I am interested in seeing examples of research problems which fall into one of the two following categories:

A problem which is solved in the case of primes (or prime powers), but which remains open in the case of composite integers.

A problem which historically was first solved for primes, and then significant additional work was needed to prove the result for all integers.

This is a rather broad question, so I'm mainly interested in combinatorial or algebraic problems that appear to be easy over primes because of the existence of certain structures which exist for primes, but not for all integers (e.g., for any prime power $q$, there is a finite field $\mathbb{F}_q$ of size $q$, but there is no finite field of size $6$).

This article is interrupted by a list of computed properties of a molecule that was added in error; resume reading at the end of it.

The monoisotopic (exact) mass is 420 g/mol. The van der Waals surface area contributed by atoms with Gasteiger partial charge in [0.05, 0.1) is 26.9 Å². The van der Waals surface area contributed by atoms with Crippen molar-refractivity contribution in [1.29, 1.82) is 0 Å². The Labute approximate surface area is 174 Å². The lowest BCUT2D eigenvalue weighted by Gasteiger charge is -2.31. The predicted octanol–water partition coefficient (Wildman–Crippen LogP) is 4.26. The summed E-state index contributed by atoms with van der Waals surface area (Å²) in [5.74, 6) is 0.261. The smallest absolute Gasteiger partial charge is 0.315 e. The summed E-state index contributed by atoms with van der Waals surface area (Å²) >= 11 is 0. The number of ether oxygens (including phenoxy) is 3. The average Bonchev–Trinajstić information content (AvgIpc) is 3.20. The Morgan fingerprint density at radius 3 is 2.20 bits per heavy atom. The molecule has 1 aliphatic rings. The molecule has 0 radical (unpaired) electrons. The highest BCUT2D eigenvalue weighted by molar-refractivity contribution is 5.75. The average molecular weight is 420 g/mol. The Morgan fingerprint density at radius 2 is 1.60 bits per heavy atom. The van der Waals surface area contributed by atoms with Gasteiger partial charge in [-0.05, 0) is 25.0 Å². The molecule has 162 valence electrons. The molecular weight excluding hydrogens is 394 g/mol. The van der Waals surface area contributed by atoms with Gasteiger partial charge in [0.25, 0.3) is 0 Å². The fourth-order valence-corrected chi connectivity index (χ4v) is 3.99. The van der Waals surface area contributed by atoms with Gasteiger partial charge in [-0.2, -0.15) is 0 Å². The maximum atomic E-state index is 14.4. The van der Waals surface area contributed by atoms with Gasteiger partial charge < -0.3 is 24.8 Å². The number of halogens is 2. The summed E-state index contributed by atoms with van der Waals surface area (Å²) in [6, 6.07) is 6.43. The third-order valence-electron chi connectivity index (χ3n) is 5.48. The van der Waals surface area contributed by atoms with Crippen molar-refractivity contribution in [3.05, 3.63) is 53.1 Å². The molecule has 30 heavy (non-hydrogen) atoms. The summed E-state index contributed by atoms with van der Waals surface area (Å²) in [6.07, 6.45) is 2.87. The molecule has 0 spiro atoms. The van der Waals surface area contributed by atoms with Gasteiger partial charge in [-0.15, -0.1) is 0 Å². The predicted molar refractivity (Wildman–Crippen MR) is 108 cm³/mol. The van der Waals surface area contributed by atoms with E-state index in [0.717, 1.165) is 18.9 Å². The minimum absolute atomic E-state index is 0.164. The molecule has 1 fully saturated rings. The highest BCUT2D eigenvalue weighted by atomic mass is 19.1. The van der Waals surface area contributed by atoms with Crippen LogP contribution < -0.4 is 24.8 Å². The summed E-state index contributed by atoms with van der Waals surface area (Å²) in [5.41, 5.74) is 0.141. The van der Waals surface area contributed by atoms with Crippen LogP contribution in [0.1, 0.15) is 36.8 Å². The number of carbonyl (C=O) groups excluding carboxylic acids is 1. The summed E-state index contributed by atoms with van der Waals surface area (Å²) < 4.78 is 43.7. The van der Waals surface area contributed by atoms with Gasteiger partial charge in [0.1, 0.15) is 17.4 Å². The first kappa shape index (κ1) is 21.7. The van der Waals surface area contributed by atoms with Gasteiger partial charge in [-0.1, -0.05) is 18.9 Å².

An example of the sort of problem I'm looking for in the first category is *tesselations of integers*. We say a finite set $A$ of integers is a "tile" if there exists an infinite set of integers $X$ such that for every integer $n$, the equation $n = a +x$ has exactly one solution $(a,x)\in A\times X$. In the 70s, Newman showed that for any prime power $q$, there is a simple characterization for the set of tiles $A$ of size $q$. Additional work has characterized the possible tile sets $A$ when $|A|$ has very few distinct prime factors, for example, but in general characterizing the possible tile sets of size $n$ for an arbitrary integer $n$ remains open.

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